So, if you feel that you may be being financially controlled by your ex, what to do? My decision came after a lot of inner work around trusting myself to provide financially for myself and the kids (to be clear, I stopped taking any child maintenance from my ex-husband for more than a year before we went 50/50 on childcare, but it was the middle of the pandemic and we were all just getting by as best we could). I think that there are energetic tendrils attached to money, especially that which is grudgingly given. You can ask yourself whether you’re prepared to accept this, and what might be possible for you if you said no. It’s a tough subject, because I have for a while believed in finding the outer edges of what is possible, and exploring these. It takes a lot of working on what I fear (with a lot of this being ‘destitution, debt, homelessness!’). However, whenever I have made a bold decision (and telling him to stop giving me any money in a global pandemic where I was home-schooling and unable to earn on a regular basis could certainly be called ‘bold’, amongst other things…), I have found that my options open up and new possibilities become available. I suppose what I’m asking is: what if you really believed in yourself? What would you do then?
In 2009 my dad had a series of strokes. Having been a very fit and healthy man, it was a surprise to us all. It shouldn’t have been, though. It was a reminder that as much as you may regulate your diet and exercise, if you don’t deal with stress effectively, your body will eventually show the toll. It was a turning point for me. Having watched my dad work hard, and I mean really hard, his entire adult life, this was the ultimate shocker. That much talked about retirement? Nope. Days of leisure? No.
I’ll be honest though, he wouldn’t have known how to spend his days at leisure. It wasn’t a skill-set he’d developed. Even our family holidays were spent renovating a dilapidated French farmhouse from the age of 11 onwards. A different kind of work to his academic career, granted. But still. After his strokes, he languished for many years in a care home. He died in 2020, with Covid.
Most of all, he gave his time and energy to his work. That’s not to say he wasn’t an excellent, involved and devoted dad. He was. However, he went to work in the morning and when he came home, his work continued until late into the night. Grant proposals, marking exams, writing papers… He tapped away in his tiny office until sometimes 10 or 11 at night. And guess who went to his funeral? Well… almost no one, as it turned out. Since it happened in early 2020, I didn’t even go. I could transgress here about hypocritical politicians and inhumane loses of human rights, but I’ll stay the course.
The point is. None of those fuckers came to his funeral. He had some great friends at work, and was well respected, so maybe some of them would have, if they’d had the chance. The problem is- you’re dead by then. My dad, in my opinion, gave way too many of his fucks to his work. He gave almost none to his own wellbeing. Part of why I do what I do, is because growing up I didn’t learn from those around me how to do self-care. Much less self-compassion. The less said about self-love, the better. Or at least, that seemed to be the mantra in my family’s house. I’m not blaming anyone here, that’s just how it was. But when I look at my life, I want to be able to say I gave my time, energy, money and effort where it made a difference. I want to learn how to be self-compassionate without sacrificing myself at the alter of ‘hard work’. Perhaps given the chance again, my dad would still choose to make such huge gains in the field of physiology. But I like to think he might have made a little more time for relaxing.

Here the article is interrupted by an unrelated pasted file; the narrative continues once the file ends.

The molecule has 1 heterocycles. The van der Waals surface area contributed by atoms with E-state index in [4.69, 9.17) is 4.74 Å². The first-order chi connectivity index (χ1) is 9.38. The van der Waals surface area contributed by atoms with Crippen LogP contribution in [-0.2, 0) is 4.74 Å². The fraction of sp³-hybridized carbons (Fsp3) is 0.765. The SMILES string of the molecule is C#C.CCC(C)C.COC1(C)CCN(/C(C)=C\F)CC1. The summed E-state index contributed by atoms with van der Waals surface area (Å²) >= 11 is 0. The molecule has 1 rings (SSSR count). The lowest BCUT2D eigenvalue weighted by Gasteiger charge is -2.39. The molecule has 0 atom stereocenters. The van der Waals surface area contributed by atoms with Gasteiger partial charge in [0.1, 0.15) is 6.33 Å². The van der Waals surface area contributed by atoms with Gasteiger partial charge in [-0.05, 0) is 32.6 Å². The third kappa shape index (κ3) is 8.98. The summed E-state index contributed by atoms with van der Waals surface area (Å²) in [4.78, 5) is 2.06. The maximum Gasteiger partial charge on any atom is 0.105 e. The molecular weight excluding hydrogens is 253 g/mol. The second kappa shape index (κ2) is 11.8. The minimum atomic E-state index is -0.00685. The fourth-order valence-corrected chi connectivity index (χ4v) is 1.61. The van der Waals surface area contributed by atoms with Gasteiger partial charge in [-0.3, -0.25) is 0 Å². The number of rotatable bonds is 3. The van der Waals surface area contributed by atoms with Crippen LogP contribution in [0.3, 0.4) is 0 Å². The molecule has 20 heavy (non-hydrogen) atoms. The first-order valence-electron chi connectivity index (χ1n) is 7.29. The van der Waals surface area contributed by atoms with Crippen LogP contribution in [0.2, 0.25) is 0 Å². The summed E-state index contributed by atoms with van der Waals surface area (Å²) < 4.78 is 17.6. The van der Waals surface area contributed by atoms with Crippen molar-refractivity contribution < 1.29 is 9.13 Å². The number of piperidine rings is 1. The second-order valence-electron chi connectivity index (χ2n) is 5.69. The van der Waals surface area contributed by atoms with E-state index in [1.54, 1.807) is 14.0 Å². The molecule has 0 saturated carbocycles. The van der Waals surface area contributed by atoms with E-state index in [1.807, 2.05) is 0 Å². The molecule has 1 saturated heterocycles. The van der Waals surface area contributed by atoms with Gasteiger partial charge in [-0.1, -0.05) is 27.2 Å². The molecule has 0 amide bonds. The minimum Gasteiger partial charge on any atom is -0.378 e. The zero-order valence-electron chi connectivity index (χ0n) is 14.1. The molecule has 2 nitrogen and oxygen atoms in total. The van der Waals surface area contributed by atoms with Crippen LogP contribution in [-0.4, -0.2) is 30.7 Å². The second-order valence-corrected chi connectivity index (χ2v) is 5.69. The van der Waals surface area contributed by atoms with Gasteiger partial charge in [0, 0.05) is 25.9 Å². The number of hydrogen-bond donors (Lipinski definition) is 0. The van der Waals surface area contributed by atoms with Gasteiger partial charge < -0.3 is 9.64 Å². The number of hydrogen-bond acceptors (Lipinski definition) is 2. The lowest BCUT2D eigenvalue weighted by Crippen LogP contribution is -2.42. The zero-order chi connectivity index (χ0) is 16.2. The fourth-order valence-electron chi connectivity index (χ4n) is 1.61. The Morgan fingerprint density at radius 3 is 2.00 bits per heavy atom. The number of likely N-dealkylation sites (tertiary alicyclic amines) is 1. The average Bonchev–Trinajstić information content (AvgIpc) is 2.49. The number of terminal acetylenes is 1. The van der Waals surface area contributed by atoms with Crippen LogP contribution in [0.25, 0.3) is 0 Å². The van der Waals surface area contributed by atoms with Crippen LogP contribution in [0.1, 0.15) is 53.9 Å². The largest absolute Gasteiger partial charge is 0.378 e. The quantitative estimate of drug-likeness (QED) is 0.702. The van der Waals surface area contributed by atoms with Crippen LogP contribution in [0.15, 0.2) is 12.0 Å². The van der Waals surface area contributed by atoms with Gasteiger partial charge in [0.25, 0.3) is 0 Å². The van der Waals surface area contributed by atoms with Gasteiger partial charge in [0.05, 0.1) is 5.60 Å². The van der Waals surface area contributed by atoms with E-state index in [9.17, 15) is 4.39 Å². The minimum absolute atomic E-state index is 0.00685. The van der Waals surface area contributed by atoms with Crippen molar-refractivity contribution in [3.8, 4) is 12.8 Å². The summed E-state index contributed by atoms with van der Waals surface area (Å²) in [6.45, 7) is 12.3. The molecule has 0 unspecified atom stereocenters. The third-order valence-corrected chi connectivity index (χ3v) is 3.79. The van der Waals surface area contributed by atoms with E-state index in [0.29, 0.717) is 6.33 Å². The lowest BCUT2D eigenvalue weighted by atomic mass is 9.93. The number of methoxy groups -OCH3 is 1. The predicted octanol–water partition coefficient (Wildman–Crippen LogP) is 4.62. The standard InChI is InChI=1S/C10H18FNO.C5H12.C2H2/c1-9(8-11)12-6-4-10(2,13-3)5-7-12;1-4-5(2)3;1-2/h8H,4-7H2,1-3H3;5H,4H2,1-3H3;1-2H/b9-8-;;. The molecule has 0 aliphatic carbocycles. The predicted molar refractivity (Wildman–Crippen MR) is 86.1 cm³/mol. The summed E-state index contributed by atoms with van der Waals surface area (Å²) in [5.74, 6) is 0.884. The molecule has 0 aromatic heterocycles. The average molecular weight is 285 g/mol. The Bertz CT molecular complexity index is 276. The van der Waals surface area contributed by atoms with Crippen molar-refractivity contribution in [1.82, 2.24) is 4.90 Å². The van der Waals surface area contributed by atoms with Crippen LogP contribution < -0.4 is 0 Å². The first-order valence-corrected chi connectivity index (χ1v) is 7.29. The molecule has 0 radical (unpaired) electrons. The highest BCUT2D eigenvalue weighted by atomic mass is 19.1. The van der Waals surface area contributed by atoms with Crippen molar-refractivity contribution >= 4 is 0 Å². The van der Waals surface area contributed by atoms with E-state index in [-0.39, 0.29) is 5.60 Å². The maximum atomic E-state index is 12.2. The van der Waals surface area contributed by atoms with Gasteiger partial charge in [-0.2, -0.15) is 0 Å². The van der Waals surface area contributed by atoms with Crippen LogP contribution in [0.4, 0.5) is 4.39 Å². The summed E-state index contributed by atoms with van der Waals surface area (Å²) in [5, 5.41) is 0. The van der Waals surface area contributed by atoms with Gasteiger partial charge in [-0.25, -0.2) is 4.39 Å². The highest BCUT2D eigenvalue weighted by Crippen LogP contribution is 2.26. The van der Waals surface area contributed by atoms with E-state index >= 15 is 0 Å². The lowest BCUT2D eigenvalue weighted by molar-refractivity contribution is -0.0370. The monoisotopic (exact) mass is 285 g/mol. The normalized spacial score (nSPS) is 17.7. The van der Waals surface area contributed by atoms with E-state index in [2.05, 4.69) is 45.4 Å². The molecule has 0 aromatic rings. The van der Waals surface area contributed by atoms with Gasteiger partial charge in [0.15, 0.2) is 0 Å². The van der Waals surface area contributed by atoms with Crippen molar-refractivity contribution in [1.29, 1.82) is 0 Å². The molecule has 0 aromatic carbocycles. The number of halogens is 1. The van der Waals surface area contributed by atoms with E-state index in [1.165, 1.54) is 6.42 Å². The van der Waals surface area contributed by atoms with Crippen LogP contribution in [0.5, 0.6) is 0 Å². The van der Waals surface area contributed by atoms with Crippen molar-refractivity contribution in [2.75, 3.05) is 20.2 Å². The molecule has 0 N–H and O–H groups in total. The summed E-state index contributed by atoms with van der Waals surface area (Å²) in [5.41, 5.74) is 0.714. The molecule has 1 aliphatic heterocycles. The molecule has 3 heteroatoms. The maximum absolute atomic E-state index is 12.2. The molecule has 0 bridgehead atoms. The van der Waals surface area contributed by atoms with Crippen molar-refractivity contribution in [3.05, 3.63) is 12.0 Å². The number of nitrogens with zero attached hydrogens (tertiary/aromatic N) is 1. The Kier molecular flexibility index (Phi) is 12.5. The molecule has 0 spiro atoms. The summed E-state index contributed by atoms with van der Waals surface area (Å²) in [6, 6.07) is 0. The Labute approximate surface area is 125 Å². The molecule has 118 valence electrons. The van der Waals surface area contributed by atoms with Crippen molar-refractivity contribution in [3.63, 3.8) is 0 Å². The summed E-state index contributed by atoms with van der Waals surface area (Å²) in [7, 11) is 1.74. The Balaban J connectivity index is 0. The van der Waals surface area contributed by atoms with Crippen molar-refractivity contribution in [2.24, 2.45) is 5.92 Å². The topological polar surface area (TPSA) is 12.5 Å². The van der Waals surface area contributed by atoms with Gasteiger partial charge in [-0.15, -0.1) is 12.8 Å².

It’s not just relaxing though… that doesn’t quite do it justice. The work I’ve been doing for the last four years could hardly be called ‘relaxing’. It’s a re-imagining of what life is actually about. It can take a lot of witnessing, effort and consciously turning the tide. It’s about choosing what really serves you, friends. Knowing people who die ‘too soon’ seems to really focus the mind on this issue. It seems to me that if you continue to just do what comes naturally, there are many pitfalls that you may encounter. I’d love everyone to ask themselves: who am I actually living for? I bet for many, there are tendrils of the expectations of others, which weave their way into the very fabric of how you live, what you do with your time, who you spend time with… everything. It is up to us, once we reach adulthood and autonomy, to ensure that what we do is aligned with who we really are.
So here’s a reminder to make sure your energy is flowing to things, situations and people who are worthy of it. That includes but is not limited to toxic family members, ex partners, frenemies, colleagues or bosses. Nobody gets a free ticket to your energy, just because of who they are. Let’s take good care of ourselves, in every way we know how. If you don’t know many ways how, this is your nudge to discover some new ones. Mine include wild swimming, hugs, joining a book club, bike rides, dog walks, camping trips and snuggling.
Claire Standen - NLP Mind Coach